The College has overseen the long-wild farmland and its adjacent, unlogged forests for educational, research and recreational uses since 1965.
SUNY Cortland Distinguished Teaching Professor Larry Klotz, who manages the Hoxie Gorge preserve for the College, describes the location of the old-growth trees as along the McDermott Nature Trail and the Finger Lakes Trail near marker no. 29. The area contains old-growth hemlock trees on the banks of the gorge, the oldest of which dates back to 1736. Another dates to 1740. In this area are also sweet birch, red maple and black cherry trees that date to the late 1800s.
A knowledgeable and dedicated advocate for America’s oldest forests, Maloof hopes her presentation inspires others to help pursue her “old growth” preservation goal. The Old Growth Forest Network was formed to identify one forest in each county, and sign agreements to protect it from logging. More information about the network can be found at the website www.oldgrowthforest.net.
Maloof is the author of Teaching the Trees: Lessons from the Forest (University of Georgia Press, 2005), which won an Honorable Mention from the Association for the Study of Literature and the Environment. Her second book, Among the Ancients: Adventures in the Eastern Old-Growth Forests, was published in April 2011.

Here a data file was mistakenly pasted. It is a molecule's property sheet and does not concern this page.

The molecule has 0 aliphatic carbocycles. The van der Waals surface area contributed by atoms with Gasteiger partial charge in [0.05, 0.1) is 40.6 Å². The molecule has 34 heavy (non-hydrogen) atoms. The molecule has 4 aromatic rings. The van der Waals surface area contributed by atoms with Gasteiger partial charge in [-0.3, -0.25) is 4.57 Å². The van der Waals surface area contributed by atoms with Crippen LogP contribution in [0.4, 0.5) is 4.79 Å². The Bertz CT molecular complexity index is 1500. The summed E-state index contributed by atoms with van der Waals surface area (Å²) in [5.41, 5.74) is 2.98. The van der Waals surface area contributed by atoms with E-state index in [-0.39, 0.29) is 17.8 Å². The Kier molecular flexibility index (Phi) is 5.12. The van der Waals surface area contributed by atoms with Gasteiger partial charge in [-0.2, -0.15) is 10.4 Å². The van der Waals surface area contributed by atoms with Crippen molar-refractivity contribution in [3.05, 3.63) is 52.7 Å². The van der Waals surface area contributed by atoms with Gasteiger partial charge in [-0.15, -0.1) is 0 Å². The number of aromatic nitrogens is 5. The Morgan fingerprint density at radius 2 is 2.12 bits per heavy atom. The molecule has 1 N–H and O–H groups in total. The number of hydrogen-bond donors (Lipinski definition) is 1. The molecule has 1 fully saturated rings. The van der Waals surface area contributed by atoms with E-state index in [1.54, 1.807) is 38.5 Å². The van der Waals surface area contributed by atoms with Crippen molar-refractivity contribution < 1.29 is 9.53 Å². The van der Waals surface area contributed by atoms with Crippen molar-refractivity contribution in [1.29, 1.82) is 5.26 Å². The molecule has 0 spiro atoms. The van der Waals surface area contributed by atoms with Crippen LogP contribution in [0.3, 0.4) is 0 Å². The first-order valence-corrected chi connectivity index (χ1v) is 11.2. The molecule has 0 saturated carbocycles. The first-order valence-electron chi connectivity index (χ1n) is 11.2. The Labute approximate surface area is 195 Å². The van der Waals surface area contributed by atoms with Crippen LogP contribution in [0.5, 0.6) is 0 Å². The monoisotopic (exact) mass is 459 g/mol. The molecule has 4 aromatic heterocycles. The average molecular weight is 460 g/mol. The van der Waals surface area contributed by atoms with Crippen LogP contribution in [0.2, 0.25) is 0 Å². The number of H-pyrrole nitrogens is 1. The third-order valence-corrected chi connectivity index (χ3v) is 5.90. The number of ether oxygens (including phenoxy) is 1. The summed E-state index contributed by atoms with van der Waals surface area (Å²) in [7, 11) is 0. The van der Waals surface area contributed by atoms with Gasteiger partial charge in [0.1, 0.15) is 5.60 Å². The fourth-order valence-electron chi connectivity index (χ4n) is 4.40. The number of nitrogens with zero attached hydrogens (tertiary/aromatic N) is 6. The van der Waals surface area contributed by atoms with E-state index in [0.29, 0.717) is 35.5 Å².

Her research on pollination biology has been published in the journals Ecology and The American Journal of Botany. In 2002, she expanded her ecological studies into the forest. She retired from teaching in 2011 to focus on the network.
Never really at home in a laboratory, Maloof took to the woods early in her career. Her enthusiasm for firsthand observation in the wild spills over into her writing, whether the subject is the composition of forest air, the eagle’s preference for nesting in loblolly pines, the growth rings of the bald cypress, or the gray squirrel’s fondness for weevil-infested acorns. With a storyteller's instinct for intriguing particulars, Maloof expands notions about what a tree “is” through her many asides — fascinating side forays about the six species of leafhoppers who eat only sycamore leaves or the midges who live inside holly berries and somehow prevent them from turning red.
As a scientist, Maloof accepts that trees have a spiritual dimension that cannot be quantified. As an unrepentant tree lover, she finds support in the scientific case for biodiversity. As an activist, she can’t help but wonder how much time is left for our forests.
Maloof earned degrees in plant science at the University of Delaware, in environmental science at the University of Maryland Eastern Shore and in ecology at the University of Maryland College Park.
For more information about the presentation, contact Steve Broyles, professor of biological sciences, at (607) 753-2901. For more information about Hoxie Gorge, contact Klotz at (607) 753-2709. For more information about Lime Hollow, contact Charles Yaple, SUNY Cortland professor emeritus of recreation.